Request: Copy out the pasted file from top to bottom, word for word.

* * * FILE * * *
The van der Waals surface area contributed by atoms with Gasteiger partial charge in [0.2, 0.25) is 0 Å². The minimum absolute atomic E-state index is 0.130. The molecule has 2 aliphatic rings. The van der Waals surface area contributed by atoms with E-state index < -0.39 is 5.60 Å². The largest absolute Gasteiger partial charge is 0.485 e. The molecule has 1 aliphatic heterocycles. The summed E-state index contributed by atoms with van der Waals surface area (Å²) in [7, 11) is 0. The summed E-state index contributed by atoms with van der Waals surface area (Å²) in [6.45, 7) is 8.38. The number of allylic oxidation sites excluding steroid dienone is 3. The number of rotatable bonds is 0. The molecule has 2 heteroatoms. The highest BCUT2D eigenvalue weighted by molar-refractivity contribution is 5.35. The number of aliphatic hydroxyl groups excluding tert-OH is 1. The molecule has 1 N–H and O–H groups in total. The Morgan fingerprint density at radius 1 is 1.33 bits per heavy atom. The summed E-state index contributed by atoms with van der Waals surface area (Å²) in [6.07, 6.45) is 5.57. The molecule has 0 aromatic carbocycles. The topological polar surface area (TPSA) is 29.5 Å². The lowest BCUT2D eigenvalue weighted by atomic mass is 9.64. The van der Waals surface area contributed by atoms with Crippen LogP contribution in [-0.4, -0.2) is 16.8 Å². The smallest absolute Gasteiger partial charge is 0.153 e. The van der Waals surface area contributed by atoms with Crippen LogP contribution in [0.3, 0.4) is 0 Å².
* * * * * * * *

The van der Waals surface area contributed by atoms with Gasteiger partial charge in [0.2, 0.25) is 0 Å². The minimum absolute atomic E-state index is 0.130. The molecule has 2 aliphatic rings. The van der Waals surface area contributed by atoms with E-state index < -0.39 is 5.60 Å². The largest absolute Gasteiger partial charge is 0.485 e. The molecule has 1 aliphatic heterocycles. The summed E-state index contributed by atoms with van der Waals surface area (Å²) in [7, 11) is 0. The summed E-state index contributed by atoms with van der Waals surface area (Å²) in [6.45, 7) is 8.38. The number of allylic oxidation sites excluding steroid dienone is 3. The number of rotatable bonds is 0. The molecule has 2 heteroatoms. The highest BCUT2D eigenvalue weighted by molar-refractivity contribution is 5.35. The number of aliphatic hydroxyl groups excluding tert-OH is 1. The molecule has 1 N–H and O–H groups in total. The Morgan fingerprint density at radius 1 is 1.33 bits per heavy atom. The summed E-state index contributed by atoms with van der Waals surface area (Å²) in [6.07, 6.45) is 5.57. The molecule has 0 aromatic carbocycles. The topological polar surface area (TPSA) is 29.5 Å². The lowest BCUT2D eigenvalue weighted by atomic mass is 9.64. The van der Waals surface area contributed by atoms with Crippen LogP contribution in [-0.4, -0.2) is 16.8 Å². The smallest absolute Gasteiger partial charge is 0.153 e. The van der Waals surface area contributed by atoms with Crippen LogP contribution in [0.3, 0.4) is 0 Å².